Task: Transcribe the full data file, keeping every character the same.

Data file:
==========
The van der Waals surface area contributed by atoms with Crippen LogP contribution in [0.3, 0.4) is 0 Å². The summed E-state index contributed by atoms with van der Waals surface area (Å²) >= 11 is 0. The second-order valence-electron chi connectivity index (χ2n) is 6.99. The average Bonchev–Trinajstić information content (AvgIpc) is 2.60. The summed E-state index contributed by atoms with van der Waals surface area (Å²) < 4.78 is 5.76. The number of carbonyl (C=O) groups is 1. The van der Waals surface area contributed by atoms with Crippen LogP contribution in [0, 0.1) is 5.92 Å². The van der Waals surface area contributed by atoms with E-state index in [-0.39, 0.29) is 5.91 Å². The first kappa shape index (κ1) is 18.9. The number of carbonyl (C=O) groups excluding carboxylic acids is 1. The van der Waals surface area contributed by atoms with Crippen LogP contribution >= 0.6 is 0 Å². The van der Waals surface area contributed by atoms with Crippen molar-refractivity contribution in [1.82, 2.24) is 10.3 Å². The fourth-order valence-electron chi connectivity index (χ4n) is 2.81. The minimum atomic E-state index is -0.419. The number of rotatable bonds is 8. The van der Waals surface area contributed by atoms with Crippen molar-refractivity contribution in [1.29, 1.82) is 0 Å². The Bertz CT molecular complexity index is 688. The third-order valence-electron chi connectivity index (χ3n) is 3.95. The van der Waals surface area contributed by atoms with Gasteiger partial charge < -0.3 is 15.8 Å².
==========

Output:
The van der Waals surface area contributed by atoms with Crippen LogP contribution in [0.3, 0.4) is 0 Å². The summed E-state index contributed by atoms with van der Waals surface area (Å²) >= 11 is 0. The second-order valence-electron chi connectivity index (χ2n) is 6.99. The average Bonchev–Trinajstić information content (AvgIpc) is 2.60. The summed E-state index contributed by atoms with van der Waals surface area (Å²) < 4.78 is 5.76. The number of carbonyl (C=O) groups is 1. The van der Waals surface area contributed by atoms with Crippen LogP contribution in [0, 0.1) is 5.92 Å². The van der Waals surface area contributed by atoms with E-state index in [-0.39, 0.29) is 5.91 Å². The first kappa shape index (κ1) is 18.9. The number of carbonyl (C=O) groups excluding carboxylic acids is 1. The van der Waals surface area contributed by atoms with Crippen LogP contribution >= 0.6 is 0 Å². The van der Waals surface area contributed by atoms with Crippen molar-refractivity contribution in [1.82, 2.24) is 10.3 Å². The fourth-order valence-electron chi connectivity index (χ4n) is 2.81. The minimum atomic E-state index is -0.419. The number of rotatable bonds is 8. The van der Waals surface area contributed by atoms with Crippen molar-refractivity contribution in [1.29, 1.82) is 0 Å². The Bertz CT molecular complexity index is 688. The third-order valence-electron chi connectivity index (χ3n) is 3.95. The van der Waals surface area contributed by atoms with Gasteiger partial charge < -0.3 is 15.8 Å².